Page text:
As for the performance, it went wonderfully, and one of my friends who'd opted out of singing due to illness managed to film the one minute of my solo on her camera, so that my parents will be able to see it. Not only were the people of Valleyview in the audience, but also lots of choir people who'd driven down from the capital. They hadn't been able to go on tour, but they were present to see the last performance and take part in skit night. Charmander's girlfriend was there - and she had a mohawk too, a long sheaf of bright pink hair that was combed demurely over one side of her shaved head. It'd taken three hours to dye them both, she'd said. Also - one of our tour managers was there - she'd done all the legwork before tour, but hadn't been able to come herself due to nursing scheduling.

It didn't come to mind that this might have been the last tour for a lot of people until the last song - the tour manager in the audience apparently started crying during the final song, "Good Night," because she wasn't coming back to choir. Another person in the choir saw it and started crying, then the Head Conductor saw him and his face screwed up in concentration. We barely made it through and ran out the doors to do another after-concert tradition (waving the bells and screaming like mofos), before so many people just started bawling - especially lots of the guys. Who knew? It turns out a lot of people, due to jobs or graduation or whatnot, were not coming back for choir next year - including one of our Social Convenors, the "Raging Buffalo." But tour meant so much to everybody that this last performance was so tearful. After it was all cleaned up and put away, we all changed into our PJs and started Skit Night.

First came speeches from the Head Conductor and one of the Social Convenors (the one who wasn't leaving), then the skits - and interspersed between them was the Secret Exec event (which was like Secret Pals but for all the executive members of choir). There was the traditional "Bell Skit" - which the Head Conductor took part it, which was very silly and ended up with everyone dead but gave plenty of excuses for the Bell Ringers to perform versions of "The Pink Panther Theme," "The Godfather Theme," and "Secret Agent Man." After that came the "Anti-Bell Skit," where the Assistant Conductor, and two other people went on about how bells were invented by Adolf Hitler and are fashioned out of the tears of baby panthers, and all the evil people who are bell-ringers (like Mugatu - "I INVENTED the piano key necktie! I INVENTED IT! What did you do? NOTHING!").

Lots of other skits followed, my billet partner/friend sang a Broadway song (and very well, might I add) - and then the Not-Leaving Social Convenor, the President-Elect, and Charmander got up and read the "Dear Secret Pal" thing - which is they say, "Dear Secret Pal," then make a quotation from a movie or a TV show or a silly comment about what "Secret Pals" shouldn't do. Charmander said something like, "Dear Secret Pal, yes, the baby is yours" and I blurted out, "Well maybe you'll miscarry!" He felt down like he'd been hit, laughing, and people said I'd broken his brain.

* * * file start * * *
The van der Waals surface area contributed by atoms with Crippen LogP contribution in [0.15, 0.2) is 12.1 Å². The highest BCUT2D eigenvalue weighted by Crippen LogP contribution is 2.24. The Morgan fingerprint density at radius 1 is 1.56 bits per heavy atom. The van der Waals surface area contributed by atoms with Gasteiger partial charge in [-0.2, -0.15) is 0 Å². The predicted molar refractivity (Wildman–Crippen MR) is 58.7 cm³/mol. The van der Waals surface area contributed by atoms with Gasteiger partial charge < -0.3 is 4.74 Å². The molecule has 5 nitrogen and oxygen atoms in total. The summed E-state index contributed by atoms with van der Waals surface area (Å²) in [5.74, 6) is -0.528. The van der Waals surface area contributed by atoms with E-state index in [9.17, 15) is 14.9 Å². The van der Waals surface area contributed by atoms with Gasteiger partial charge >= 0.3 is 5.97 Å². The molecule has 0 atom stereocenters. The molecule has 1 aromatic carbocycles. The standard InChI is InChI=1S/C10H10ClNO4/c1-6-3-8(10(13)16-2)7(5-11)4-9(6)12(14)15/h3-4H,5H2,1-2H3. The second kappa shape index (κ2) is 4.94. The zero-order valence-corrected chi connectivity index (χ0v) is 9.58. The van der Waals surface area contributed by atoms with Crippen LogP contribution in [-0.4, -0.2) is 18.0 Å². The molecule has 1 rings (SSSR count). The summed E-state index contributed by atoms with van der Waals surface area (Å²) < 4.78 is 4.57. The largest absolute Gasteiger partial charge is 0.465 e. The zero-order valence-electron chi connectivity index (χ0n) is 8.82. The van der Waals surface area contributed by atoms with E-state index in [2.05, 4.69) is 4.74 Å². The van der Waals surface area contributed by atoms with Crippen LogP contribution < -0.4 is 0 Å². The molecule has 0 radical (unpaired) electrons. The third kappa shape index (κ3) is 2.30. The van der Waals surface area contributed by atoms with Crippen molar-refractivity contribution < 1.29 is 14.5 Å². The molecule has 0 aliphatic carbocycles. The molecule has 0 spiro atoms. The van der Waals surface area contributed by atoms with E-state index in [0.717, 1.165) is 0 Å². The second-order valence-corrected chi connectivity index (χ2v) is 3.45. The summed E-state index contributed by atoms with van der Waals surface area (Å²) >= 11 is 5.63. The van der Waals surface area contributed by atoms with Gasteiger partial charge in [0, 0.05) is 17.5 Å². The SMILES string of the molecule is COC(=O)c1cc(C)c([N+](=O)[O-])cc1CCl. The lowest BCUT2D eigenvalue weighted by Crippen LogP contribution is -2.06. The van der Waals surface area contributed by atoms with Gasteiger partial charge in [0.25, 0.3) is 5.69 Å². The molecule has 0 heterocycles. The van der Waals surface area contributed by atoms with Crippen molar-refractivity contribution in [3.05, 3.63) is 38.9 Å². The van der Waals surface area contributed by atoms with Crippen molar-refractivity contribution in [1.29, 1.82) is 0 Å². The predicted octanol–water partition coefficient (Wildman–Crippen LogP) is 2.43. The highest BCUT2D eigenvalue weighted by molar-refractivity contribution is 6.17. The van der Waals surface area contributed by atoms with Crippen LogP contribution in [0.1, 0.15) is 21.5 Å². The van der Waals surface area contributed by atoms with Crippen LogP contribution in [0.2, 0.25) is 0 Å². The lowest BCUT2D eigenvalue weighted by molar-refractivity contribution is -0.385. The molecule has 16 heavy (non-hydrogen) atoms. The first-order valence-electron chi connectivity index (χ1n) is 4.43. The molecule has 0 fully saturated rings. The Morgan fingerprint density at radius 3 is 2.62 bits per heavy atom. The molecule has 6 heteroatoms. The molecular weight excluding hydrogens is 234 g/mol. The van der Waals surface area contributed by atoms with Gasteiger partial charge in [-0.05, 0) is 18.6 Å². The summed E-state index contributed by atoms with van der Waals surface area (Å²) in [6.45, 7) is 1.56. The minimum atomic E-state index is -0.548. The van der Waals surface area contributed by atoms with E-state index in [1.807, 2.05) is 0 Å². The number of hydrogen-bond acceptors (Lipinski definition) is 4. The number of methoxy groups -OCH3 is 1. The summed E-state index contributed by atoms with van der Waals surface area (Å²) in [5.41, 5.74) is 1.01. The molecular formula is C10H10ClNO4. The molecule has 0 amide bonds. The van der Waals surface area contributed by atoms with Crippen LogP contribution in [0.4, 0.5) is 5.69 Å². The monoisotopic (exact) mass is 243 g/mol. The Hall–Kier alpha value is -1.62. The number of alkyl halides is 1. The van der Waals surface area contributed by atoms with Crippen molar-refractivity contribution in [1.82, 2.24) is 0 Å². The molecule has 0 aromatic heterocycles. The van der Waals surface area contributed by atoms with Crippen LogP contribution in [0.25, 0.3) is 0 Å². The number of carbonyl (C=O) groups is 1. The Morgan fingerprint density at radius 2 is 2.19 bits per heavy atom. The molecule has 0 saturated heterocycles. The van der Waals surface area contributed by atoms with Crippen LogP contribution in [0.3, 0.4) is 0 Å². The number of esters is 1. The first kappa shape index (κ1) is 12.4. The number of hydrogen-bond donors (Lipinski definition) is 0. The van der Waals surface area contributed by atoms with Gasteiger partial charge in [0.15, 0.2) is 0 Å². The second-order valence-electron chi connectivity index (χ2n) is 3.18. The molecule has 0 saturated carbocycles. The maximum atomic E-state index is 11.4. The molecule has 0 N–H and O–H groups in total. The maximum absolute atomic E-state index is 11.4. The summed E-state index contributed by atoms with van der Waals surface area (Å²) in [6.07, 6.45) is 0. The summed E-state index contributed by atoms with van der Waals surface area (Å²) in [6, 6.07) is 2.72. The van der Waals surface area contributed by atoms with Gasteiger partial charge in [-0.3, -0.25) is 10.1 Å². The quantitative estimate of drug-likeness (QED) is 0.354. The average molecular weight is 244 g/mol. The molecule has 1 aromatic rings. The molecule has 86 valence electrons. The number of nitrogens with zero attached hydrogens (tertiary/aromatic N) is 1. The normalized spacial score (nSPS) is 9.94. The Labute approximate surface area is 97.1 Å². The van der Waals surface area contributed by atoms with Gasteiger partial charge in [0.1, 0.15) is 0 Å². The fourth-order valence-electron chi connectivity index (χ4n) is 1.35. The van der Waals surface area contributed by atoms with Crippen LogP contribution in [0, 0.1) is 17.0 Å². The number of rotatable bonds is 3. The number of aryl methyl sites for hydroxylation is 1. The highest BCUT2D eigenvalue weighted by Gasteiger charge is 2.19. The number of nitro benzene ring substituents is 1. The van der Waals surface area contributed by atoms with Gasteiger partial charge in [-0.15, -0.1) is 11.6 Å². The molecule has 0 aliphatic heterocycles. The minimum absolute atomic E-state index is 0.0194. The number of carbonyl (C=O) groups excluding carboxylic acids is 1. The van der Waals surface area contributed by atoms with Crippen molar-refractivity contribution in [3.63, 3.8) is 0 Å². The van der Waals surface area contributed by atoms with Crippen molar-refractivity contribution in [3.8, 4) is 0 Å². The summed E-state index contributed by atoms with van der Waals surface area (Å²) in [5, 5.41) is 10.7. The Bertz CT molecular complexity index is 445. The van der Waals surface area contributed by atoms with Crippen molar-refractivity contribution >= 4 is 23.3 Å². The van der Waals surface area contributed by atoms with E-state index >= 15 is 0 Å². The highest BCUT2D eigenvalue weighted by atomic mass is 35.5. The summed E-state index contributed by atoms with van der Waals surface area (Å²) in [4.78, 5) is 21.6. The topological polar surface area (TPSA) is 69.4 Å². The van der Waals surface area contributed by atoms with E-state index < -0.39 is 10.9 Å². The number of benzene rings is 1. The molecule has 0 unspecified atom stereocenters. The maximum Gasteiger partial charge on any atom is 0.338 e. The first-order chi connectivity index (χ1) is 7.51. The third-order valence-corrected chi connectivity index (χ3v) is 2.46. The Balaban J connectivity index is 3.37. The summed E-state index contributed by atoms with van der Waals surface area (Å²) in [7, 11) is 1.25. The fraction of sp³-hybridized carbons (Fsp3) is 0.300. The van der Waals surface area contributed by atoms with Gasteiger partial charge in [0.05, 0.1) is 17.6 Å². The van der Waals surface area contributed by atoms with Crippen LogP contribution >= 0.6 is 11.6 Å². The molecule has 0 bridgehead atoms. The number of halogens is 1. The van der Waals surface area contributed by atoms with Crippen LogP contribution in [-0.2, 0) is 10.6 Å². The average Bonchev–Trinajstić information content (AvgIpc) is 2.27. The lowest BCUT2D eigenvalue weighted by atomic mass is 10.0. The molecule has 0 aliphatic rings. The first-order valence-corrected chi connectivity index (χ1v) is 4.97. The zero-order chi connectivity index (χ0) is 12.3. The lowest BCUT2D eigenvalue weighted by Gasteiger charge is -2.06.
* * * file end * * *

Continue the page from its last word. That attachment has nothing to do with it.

Then came the dirty, XXX-rated skits. People were warned that they could take their sleeping bags out into the hallway if they were uncomfortable with that sort of thing, but I stayed right where I was. What followed was the traditional "Naughty Seaman" sea shanty that was sung by the guys, and the filthy musical repost from the girls (called "Flaming Breasts") and a dirty version of "Under the Sea" ("Under the Sheets"). It was all pretty shocking, and even me with my dirty sonnets could not be tempted to sing ANY of the lyrics from "Flaming Breasts" out loud EVER, but it was great fun! After that came more speeches, and the final thing of skit night - the "I Wish." During the week, everyone was supposed to right a wish on a piece of paper, and it could be something funny ("I wish the water in Teslin didn't smell like diarrea") or serious ("I wish I could go on tour next year") and the Leaving Social Convener read it, and pretty soon people were in tears again.

We were supposed to go to sleep then (it being 2:30 am), but people stayed up to talk so I did too. It was a long time before they had to enforce a lights out.

Day 9: Sunday May 6th
Woke up, didn't shower, put on dirty clothes, ate the rest of my French Toast Crunch cereal, had a final Hora, then we all got onto the bus. We drove mostly in silence (watching Love, Actually) until we got back to the city, which looked all shiny and modern and sophisticated suddenly in comparison to all those small towns we'd seen. We did a final luggage train and carried all the risers up to the where they belonged. I collected a bunch of e-mail addresses, promised I'd join FaceBook to see the choir pictures (1200+ of them, and I'm in about 10 of them, ha!), and then collected my Program - I forgot to mention, everyone gets a special personalized Tour Program, and everyone signs it year-book style with helpful comments. I then went home, finally, had a clean shower (no spy-cameras!) got into clean, impractical clothing, and sat down to read the comments in my program. Then, finally, I started crying. Tour was a blast, now it was over, but I had something to look forward to next year.